2 minute read
Government-backed liquid hydrogen plane paves way for zero emission flight
Passengers could one day fly to the other side of the world with zero carbon emissions and just one refuelling stop, thanks to a government-funded technology project.
The concept aircraft has been unveiled by the Aerospace Technology Institute (ATI) ahead of the fourth meeting of the Jet Zero Council, which is chaired by transport secretary, Grant Shapps. The FlyZero project, led by the ATI and funded by the government, has developed a concept for a midsize aircraft powered by liquid hydrogen which is capable of flying 279 passengers halfway around the world without a stop, or to anywhere in the world with just one stop to refuel.
This means that a zero carbon, non-stop flight could be operated between London and San Francisco, or passengers could fly around the world from London to Auckland with just one stop, at the same speed and comfort as today’s aircraft.
The project showcases the huge potential of liquid hydrogen-powered aircraft as the UK drives for a cleaner and greener air travel future and builds on progress already achieved by the Jet Zero Council, a partnership between industry and government with the aim of delivering zero emission transatlantic flight within a generation.
Emma Gilthorpe, CEO, Jet Zero Council, said: “The Aerospace Technology Institute’s pioneering research highlights the potential for hydrogen in realising zero-carbon global connectivity. This ground-breaking green technology looks set to play a critical role in decarbonising flight and through the work of the Jet Zero Council, the UK aviation sector is exploring all avenues to ensure we protect the benefits of flying for future generations, while cutting the carbon cost.”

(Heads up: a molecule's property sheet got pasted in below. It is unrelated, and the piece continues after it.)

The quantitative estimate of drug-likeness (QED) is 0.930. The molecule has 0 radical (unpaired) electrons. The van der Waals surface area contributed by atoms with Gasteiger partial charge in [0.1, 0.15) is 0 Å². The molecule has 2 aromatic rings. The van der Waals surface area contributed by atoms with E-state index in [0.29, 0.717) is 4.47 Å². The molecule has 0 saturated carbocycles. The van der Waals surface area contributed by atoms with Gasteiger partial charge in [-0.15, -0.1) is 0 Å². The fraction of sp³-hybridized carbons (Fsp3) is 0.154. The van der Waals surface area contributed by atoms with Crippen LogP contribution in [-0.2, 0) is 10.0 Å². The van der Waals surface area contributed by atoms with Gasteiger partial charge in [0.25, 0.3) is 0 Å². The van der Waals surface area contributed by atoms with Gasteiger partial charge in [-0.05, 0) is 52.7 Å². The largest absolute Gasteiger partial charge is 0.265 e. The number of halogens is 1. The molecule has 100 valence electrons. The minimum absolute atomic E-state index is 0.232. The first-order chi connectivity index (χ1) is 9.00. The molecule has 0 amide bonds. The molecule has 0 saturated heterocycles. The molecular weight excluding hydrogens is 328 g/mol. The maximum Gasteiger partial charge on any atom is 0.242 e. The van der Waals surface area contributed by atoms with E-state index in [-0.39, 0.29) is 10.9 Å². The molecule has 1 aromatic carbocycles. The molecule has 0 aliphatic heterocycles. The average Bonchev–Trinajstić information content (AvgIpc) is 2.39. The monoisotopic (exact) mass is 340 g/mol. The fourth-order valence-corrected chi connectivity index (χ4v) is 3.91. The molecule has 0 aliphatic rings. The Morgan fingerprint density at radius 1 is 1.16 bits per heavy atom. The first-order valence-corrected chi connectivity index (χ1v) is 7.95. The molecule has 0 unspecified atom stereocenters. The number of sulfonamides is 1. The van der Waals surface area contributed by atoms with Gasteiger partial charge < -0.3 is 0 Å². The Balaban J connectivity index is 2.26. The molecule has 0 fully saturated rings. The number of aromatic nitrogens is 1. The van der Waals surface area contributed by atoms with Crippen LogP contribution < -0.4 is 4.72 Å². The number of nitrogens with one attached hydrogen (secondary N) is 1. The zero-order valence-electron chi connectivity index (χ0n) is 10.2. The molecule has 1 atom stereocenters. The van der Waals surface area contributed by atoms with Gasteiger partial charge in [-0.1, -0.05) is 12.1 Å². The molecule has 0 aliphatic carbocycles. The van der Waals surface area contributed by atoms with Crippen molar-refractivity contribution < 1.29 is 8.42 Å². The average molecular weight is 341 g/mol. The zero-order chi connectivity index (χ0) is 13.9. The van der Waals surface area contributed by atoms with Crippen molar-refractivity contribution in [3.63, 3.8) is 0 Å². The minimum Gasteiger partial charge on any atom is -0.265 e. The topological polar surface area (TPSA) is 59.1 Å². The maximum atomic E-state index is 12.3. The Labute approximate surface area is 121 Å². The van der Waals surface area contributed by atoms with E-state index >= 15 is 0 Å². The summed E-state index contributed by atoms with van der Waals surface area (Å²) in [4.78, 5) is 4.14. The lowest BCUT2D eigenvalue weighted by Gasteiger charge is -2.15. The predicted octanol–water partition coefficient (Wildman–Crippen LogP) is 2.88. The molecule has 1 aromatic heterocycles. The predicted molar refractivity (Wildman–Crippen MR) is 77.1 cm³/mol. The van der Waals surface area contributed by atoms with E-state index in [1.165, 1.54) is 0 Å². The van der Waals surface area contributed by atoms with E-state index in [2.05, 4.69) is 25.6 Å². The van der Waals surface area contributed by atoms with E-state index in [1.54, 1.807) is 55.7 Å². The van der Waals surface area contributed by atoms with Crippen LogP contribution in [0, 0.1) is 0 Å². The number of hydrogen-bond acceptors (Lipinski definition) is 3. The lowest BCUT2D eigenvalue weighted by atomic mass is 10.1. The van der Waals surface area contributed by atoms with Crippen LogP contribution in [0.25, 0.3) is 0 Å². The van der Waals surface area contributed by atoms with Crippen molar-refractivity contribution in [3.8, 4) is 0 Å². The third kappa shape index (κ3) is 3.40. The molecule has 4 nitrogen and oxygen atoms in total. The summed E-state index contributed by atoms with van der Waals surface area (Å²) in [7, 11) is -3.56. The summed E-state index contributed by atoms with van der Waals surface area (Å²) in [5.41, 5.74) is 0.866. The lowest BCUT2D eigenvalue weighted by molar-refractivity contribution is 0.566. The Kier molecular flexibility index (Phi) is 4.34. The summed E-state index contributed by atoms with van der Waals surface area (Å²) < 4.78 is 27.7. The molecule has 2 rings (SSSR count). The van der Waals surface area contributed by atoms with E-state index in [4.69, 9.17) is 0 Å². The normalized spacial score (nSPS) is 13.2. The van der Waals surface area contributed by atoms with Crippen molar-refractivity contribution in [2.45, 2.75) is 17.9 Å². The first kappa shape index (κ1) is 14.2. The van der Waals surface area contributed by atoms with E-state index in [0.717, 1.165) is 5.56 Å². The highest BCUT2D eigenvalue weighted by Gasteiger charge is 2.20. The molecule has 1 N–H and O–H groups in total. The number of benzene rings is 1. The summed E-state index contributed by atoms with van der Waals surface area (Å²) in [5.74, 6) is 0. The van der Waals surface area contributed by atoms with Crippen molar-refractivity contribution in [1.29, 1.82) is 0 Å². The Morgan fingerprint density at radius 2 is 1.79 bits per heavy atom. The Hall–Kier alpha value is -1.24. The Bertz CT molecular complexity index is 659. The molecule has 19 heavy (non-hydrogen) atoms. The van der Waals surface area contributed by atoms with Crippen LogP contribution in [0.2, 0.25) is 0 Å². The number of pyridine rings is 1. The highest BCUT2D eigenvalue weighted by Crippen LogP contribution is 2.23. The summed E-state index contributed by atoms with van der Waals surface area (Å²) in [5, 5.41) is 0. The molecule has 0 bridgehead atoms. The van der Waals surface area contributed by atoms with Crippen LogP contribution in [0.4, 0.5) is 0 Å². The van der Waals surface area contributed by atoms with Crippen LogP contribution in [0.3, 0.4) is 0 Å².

FlyZero project director, Chris Gear, said: “At a time of global focus on tackling climate change our midsize concept sets out a truly revolutionary vision for the future of global air travel keeping families, businesses and nations connected without the carbon footprint. This new dawn for aviation brings with it real opportunities for the UK aerospace sector to secure market share, highly skilled jobs and inward investment while helping to meet the UK’s commitments to fight climate change.”
Another technology with the potential to decarbonise flying is sustainable aviation fuel, a low-carbon fuel made from waste materials. Earlier this year, the UK government set out its ambition to become a world-leader in the production of sustainable aviation fuel, launching the £15m Green Fuel, Green Skies competition to support the early development of trailblazing UK facilities working to turn everyday waste into jet fuel. The shortlisted winners, eight industry-led projects that will receive a share of the £15m in funding, have now had their final funding agreements confirmed by the Department for Transport.
Transport secretary, Grant Shapps, concluded: “As we build back greener, it’s crucial that we place sustainability at the heart of the aviation industry’s recovery from Covid-19. This pioneering design for a liquid hydrogen-powered aircraft, led by a British organisation, brings us one step closer to a future where people can continue to travel and connect, but without the carbon footprint.
“I will continue to work closely with the Jet Zero Council to support the UK’s world-leading research in this sector, which will create green jobs, help us meet our ambitious net zero targets and lead the global transition to net zero aviation.”